The named parameters of the new method in detail:

Journal => \%journal

Associates the spell with a journal object. This is usually not necessary when the spell has no product files. Spells that have products should always journal their signatures, but it is not required.

Factors => [ factor1, factor2, ... ]

Specifies the list of factors for the spell. These may be references to other spell objects or the names of spells to fetch using the fetch_spells function.

Product => filename
Product => [ filename1, filename2, ... ]

Specifies the name of the file, or a list of the names of files, produced by the action of the spell. When the spell is created, the names of the products are stored internally in a global hash available to the fetch_spells function.

Action => SCALAR
Action => [ PROGRAM, ARG1, ARG2, ... ]
Action => CODE

Specifies the action to take when the spell is invoked. The first and second form result in the scalar (or the list of scalars) to be used with the system builtin function.

The third form is for specifying a closure that takes a reference to the spell object as its only argument. If you use a closure, you will be required to specify a profile for the closure. This is because you cannot convert a code block into a string very easily in Perl.

When a spell is invoked, its action is executed in the context in which it was created. Actions return boolean true on failure.

Profile => SCALAR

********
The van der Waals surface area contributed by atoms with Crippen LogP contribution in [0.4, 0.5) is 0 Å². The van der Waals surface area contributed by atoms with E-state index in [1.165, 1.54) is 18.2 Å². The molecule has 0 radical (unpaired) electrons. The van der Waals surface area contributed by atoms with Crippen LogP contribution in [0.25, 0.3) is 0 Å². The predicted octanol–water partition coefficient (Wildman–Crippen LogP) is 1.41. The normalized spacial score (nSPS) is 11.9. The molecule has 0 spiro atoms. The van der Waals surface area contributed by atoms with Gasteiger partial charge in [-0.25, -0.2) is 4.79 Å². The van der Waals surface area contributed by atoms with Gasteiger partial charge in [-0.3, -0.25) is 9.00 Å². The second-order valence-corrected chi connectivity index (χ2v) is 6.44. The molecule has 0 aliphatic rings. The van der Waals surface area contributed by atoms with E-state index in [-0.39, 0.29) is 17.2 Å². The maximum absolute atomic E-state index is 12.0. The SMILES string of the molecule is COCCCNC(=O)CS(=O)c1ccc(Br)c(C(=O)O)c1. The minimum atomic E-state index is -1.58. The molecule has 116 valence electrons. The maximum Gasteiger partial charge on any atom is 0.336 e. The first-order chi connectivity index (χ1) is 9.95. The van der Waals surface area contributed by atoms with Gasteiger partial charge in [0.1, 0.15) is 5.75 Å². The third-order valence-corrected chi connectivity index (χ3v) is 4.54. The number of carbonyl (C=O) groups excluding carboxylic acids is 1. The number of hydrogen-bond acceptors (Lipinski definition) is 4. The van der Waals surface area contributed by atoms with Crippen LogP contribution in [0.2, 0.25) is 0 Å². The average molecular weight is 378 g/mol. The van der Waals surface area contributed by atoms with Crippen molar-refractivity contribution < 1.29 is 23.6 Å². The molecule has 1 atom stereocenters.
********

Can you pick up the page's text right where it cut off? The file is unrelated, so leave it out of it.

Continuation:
Profile => CODE

Specifies the profile for an action. The first form is the simple case, i.e. the string is used as the profile for an action closure. You should provide a profile that uniquely describes the action to take, including the name of the action function and the values of any parameters used in the construction of the closure.

The second form is the more complicated case, i.e. the profile is, itself, a closure. Closure profiles require no arguments, and they are called during the invocation phase immediately before the factors are invoked. The explanation for why you would want to use this form is tedious, esoteric and best not presented during dinner. Hint: C language dependency scanning is one case.

Exported Functions

The name_spell and fetch_spells functions should probably be moved into an appropriate Conjury::Core::Xxxxx namespace. If they stay where they are, then the contents of @EXPORT should be moved to @EXPORT_OK. It remains unclear what is the right thing to do here-- but it will be. It will.

cast_warning

Prints a warning message to the standard output. Use this function like the print builtin function. A prefix is inserted to identify the message as a warning from the cast utility, and a newline is appended.

cast_error

Prints an error message to the standard output and dies. Use this function like the die builtin function. A prefix is inserted to identify the message as an error from the cast utility, and a newline is appended.

name_spell

name_spell (Spell => spell, Context => context, Name => [ name1, name2, ... ], # array or scalar is okay Default => 1)

Assigns names in a context to a spell. The 'Spell' argument is the only required argument. The others are all optional.

If no context is specified, then the current context is assumed.

If the 'Default' argument is specified, or the 'Name' argument is unspecified or specifies an empty list, then the spell is explicitly assigned to the list of unnamed spells in the context. These spells are typically the 'default' spells that are invoked when no names are given to the cast utility from the command line.

fetch_spells

fetch_spells(Name => name, Context => context, Require => 1)

Returns a list containing references to all the spell objects with the name in the context.